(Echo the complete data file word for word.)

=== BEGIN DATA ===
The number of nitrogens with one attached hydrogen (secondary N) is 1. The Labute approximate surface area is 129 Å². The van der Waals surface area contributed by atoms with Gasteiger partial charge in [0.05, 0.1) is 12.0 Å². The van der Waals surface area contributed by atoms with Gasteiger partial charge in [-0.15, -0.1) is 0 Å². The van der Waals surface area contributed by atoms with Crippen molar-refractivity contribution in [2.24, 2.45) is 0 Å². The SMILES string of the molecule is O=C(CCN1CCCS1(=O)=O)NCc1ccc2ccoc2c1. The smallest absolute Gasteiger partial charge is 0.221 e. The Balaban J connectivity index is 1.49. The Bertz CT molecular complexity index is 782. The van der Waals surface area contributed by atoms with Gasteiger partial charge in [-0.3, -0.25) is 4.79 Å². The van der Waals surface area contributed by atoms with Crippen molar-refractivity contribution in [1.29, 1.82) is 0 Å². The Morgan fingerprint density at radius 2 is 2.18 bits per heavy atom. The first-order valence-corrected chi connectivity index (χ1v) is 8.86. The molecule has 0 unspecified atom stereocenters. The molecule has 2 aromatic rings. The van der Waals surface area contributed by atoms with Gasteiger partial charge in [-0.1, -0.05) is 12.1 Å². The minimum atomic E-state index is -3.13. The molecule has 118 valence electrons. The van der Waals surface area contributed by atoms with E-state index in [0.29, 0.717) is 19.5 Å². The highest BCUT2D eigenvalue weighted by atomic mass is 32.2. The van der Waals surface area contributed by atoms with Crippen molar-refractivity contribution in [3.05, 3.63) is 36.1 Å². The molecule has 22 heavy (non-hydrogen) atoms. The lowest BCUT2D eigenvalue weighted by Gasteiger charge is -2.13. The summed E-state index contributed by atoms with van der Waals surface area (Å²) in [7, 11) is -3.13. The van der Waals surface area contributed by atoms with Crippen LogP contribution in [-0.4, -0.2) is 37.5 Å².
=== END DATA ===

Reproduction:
The number of nitrogens with one attached hydrogen (secondary N) is 1. The Labute approximate surface area is 129 Å². The van der Waals surface area contributed by atoms with Gasteiger partial charge in [0.05, 0.1) is 12.0 Å². The van der Waals surface area contributed by atoms with Gasteiger partial charge in [-0.15, -0.1) is 0 Å². The van der Waals surface area contributed by atoms with Crippen molar-refractivity contribution in [2.24, 2.45) is 0 Å². The SMILES string of the molecule is O=C(CCN1CCCS1(=O)=O)NCc1ccc2ccoc2c1. The smallest absolute Gasteiger partial charge is 0.221 e. The Balaban J connectivity index is 1.49. The Bertz CT molecular complexity index is 782. The van der Waals surface area contributed by atoms with Gasteiger partial charge in [-0.3, -0.25) is 4.79 Å². The van der Waals surface area contributed by atoms with Crippen molar-refractivity contribution in [1.29, 1.82) is 0 Å². The Morgan fingerprint density at radius 2 is 2.18 bits per heavy atom. The first-order valence-corrected chi connectivity index (χ1v) is 8.86. The molecule has 0 unspecified atom stereocenters. The molecule has 2 aromatic rings. The van der Waals surface area contributed by atoms with Gasteiger partial charge in [-0.1, -0.05) is 12.1 Å². The minimum atomic E-state index is -3.13. The molecule has 118 valence electrons. The van der Waals surface area contributed by atoms with E-state index in [0.29, 0.717) is 19.5 Å². The highest BCUT2D eigenvalue weighted by atomic mass is 32.2. The van der Waals surface area contributed by atoms with Crippen molar-refractivity contribution in [3.05, 3.63) is 36.1 Å². The molecule has 22 heavy (non-hydrogen) atoms. The lowest BCUT2D eigenvalue weighted by Gasteiger charge is -2.13. The summed E-state index contributed by atoms with van der Waals surface area (Å²) in [7, 11) is -3.13. The van der Waals surface area contributed by atoms with Crippen LogP contribution in [-0.4, -0.2) is 37.5 Å².